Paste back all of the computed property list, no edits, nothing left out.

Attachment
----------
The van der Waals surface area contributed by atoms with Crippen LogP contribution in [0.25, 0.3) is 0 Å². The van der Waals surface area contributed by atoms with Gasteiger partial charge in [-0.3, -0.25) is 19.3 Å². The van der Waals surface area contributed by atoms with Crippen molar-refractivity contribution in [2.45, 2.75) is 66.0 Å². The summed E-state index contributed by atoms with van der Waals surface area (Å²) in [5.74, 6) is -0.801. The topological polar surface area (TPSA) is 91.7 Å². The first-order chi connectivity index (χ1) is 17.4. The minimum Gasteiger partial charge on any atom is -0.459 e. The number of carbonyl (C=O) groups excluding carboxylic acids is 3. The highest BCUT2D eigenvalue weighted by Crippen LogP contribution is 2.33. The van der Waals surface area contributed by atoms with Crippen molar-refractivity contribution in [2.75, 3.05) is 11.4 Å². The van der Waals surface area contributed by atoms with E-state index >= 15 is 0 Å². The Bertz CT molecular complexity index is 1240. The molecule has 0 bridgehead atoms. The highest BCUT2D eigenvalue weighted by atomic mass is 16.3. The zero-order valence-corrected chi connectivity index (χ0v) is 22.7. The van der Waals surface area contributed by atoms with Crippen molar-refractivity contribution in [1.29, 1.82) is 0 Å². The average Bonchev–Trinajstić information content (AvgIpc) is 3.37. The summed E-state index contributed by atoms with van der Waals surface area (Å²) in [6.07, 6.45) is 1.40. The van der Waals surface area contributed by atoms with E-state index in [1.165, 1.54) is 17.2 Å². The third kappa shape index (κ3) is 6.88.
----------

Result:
The van der Waals surface area contributed by atoms with Crippen LogP contribution in [0.25, 0.3) is 0 Å². The van der Waals surface area contributed by atoms with Gasteiger partial charge in [-0.3, -0.25) is 19.3 Å². The van der Waals surface area contributed by atoms with Crippen molar-refractivity contribution in [2.45, 2.75) is 66.0 Å². The summed E-state index contributed by atoms with van der Waals surface area (Å²) in [5.74, 6) is -0.801. The topological polar surface area (TPSA) is 91.7 Å². The first-order chi connectivity index (χ1) is 17.4. The minimum Gasteiger partial charge on any atom is -0.459 e. The number of carbonyl (C=O) groups excluding carboxylic acids is 3. The highest BCUT2D eigenvalue weighted by Crippen LogP contribution is 2.33. The van der Waals surface area contributed by atoms with Crippen molar-refractivity contribution in [2.75, 3.05) is 11.4 Å². The van der Waals surface area contributed by atoms with E-state index >= 15 is 0 Å². The Bertz CT molecular complexity index is 1240. The molecule has 0 bridgehead atoms. The highest BCUT2D eigenvalue weighted by atomic mass is 16.3. The zero-order valence-corrected chi connectivity index (χ0v) is 22.7. The van der Waals surface area contributed by atoms with Crippen molar-refractivity contribution in [1.29, 1.82) is 0 Å². The average Bonchev–Trinajstić information content (AvgIpc) is 3.37. The summed E-state index contributed by atoms with van der Waals surface area (Å²) in [6.07, 6.45) is 1.40. The van der Waals surface area contributed by atoms with E-state index in [1.165, 1.54) is 17.2 Å². The third kappa shape index (κ3) is 6.88.